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Greene County is a county located on the eastern border of the state of Tennessee. Based on the 2010 census, the population was 68,831. Its
county seat is Greeneville, and the current county mayor is David Loy Crum (R).
Greene County comprises the Greeneville, TN Micropolitan Statistical Area.
Named in honor of Nathanael Greene (1742-1786), Revolutionary War commander at Trenton who succeeded Horatio Gates in command of the Army of the South and forced the British out of Georgia and the Carolinas.
County QuickFacts: CensusBureau Quick Facts
Created 1783 from Washington County; named in honor of Nathanael Greene (1742-1786), Revolutionary War commander at Trenton who succeeded Horatio Gates in command of the Army of the South and forced the British out of Georgia and the Carolinas.
Greene County was formed in 1783 from Washington County
(Acts of North Carolina 1783, Chapter 51).
Tennessee Encyclopedia of History and Culture
Greene County lies in the Great Valley of Tennessee in the northeast corner of the state. Its valleys are enriched by the disintegrated limestone that lies below them. Bays Mountain, one of the three sets of high ridges that run through the valley, is located on the north side of the county and is drained by Lick Creek. The Unaka, or Great Smoky, Mountains to the east slope down to the Nolichucky River. The resources of Greene County, including the creeks and rivers, plentiful game, and good bottomlands, attracted generations of Native Americans. Places like the Camp Creek site, along the banks of the Nolichucky River, document Native American activities during the Woodland Period.
Settlement began about 1772 when Jacob Brown and a couple of families from North Carolina moved to a camp on the banks of the Nolichucky, the first in its valley. In 1775 Brown leased from the Cherokees a large tract of land which was titled to him as part of the Washington District of North Carolina. In 1777 Henry Earnest, a Swiss immigrant, established Elmwood Farm along the Nolichucky River. It is the oldest Tennessee Century Farm. A great influx of settlers between 1778 and 1783 made residents of the area anxious for separate government, which was achieved through the efforts of Daniel Kennedy and Waightstill Avery. Greene County, part of North Carolina, was established in 1783 and named in honor of General Nathanael Greene of Rhode Island, under whom many settlers had fought during the Revolutionary War. Greene County participated in the State of Franklin movement along with fellow upper East Tennessee counties Sullivan and Washington. The split that precipitated the end of the State of Franklin occurred during the 1785 constitutional convention held at Greeneville. Find more from the Tennessee Encyclopedia of History and Culture: GREENE COUNTY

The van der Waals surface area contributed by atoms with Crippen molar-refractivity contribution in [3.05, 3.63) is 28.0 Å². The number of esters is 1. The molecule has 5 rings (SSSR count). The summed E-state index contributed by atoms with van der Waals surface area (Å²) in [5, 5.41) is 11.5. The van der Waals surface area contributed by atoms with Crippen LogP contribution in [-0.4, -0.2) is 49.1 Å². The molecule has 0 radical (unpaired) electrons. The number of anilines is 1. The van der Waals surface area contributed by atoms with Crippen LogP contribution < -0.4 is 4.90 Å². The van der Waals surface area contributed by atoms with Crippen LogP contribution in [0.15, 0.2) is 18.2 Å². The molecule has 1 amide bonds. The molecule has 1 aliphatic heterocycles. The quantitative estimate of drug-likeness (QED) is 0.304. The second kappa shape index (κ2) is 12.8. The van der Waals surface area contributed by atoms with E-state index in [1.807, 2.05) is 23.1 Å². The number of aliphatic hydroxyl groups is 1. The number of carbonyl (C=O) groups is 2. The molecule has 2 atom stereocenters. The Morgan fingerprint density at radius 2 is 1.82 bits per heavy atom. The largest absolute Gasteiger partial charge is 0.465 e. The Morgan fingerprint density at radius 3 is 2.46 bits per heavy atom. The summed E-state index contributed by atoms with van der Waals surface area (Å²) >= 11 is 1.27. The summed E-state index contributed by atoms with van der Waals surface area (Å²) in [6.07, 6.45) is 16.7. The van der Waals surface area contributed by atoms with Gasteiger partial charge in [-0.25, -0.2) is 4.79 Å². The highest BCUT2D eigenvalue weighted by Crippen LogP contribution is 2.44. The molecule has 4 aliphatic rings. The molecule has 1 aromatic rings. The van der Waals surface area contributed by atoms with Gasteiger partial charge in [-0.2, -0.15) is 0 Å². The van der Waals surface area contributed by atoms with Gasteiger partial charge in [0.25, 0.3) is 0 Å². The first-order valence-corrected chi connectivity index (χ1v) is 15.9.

As reported by the Census Bureau, the county has a total area of 624 square miles (1,616 km2), of which, 622 square miles (1,610 km2) of it is land and 2 square miles (6 km2) of it is water. The total area is 0.39% water.
Most of Greene County is located within the Ridge-and-Valley Appalachians, a range characterized by long, narrow ridges alternating with
similarly-shaped valleys. Bays Mountain, a prominent ridge in this range, forms much of Greene's northern border with Hawkins County. The
extreme southeastern part of Greene County is located within the Blue Ridge Mountains, specifically a subrange of the Blue Ridge known as the
Bald Mountains. This range straddles Greene's border with North Carolina, and includes the county's two highest points: Gravel Knob, which
rises to over 4,840 feet (1,480 m), and 4,844-foot (1,476 m) Camp Creek Bald (it's uncertain which is higher due to lack of an exact
measurement for Gravel Knob's elevation).
Greene County is drained by the Nolichucky River, which traverses the southern half of the county. This river is impounded by Nolichucky Dam south of Greeneville, creating Davy Crockett Lake.
Bordering counties are as follows: